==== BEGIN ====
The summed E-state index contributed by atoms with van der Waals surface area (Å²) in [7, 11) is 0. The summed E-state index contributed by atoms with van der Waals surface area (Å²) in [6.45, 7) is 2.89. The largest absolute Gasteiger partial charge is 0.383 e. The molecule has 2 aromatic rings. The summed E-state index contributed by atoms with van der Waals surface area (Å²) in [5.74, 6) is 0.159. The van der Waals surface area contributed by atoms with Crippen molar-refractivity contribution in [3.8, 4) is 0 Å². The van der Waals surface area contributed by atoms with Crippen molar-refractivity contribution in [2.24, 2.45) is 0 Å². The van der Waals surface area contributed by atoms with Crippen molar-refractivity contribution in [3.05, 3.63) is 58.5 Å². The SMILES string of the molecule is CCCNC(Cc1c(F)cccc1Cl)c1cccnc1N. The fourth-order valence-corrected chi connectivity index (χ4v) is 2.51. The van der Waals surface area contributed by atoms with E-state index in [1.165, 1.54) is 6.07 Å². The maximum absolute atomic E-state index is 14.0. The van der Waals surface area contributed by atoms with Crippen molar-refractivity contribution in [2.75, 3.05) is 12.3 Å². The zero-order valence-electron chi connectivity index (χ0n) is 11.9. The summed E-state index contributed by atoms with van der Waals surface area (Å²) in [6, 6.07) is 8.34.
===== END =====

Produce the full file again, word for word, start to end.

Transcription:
The summed E-state index contributed by atoms with van der Waals surface area (Å²) in [7, 11) is 0. The summed E-state index contributed by atoms with van der Waals surface area (Å²) in [6.45, 7) is 2.89. The largest absolute Gasteiger partial charge is 0.383 e. The molecule has 2 aromatic rings. The summed E-state index contributed by atoms with van der Waals surface area (Å²) in [5.74, 6) is 0.159. The van der Waals surface area contributed by atoms with Crippen molar-refractivity contribution in [3.8, 4) is 0 Å². The van der Waals surface area contributed by atoms with Crippen molar-refractivity contribution in [2.24, 2.45) is 0 Å². The van der Waals surface area contributed by atoms with Crippen molar-refractivity contribution in [3.05, 3.63) is 58.5 Å². The SMILES string of the molecule is CCCNC(Cc1c(F)cccc1Cl)c1cccnc1N. The fourth-order valence-corrected chi connectivity index (χ4v) is 2.51. The van der Waals surface area contributed by atoms with E-state index in [1.165, 1.54) is 6.07 Å². The maximum absolute atomic E-state index is 14.0. The van der Waals surface area contributed by atoms with Crippen molar-refractivity contribution in [2.75, 3.05) is 12.3 Å². The zero-order valence-electron chi connectivity index (χ0n) is 11.9. The summed E-state index contributed by atoms with van der Waals surface area (Å²) in [6, 6.07) is 8.34.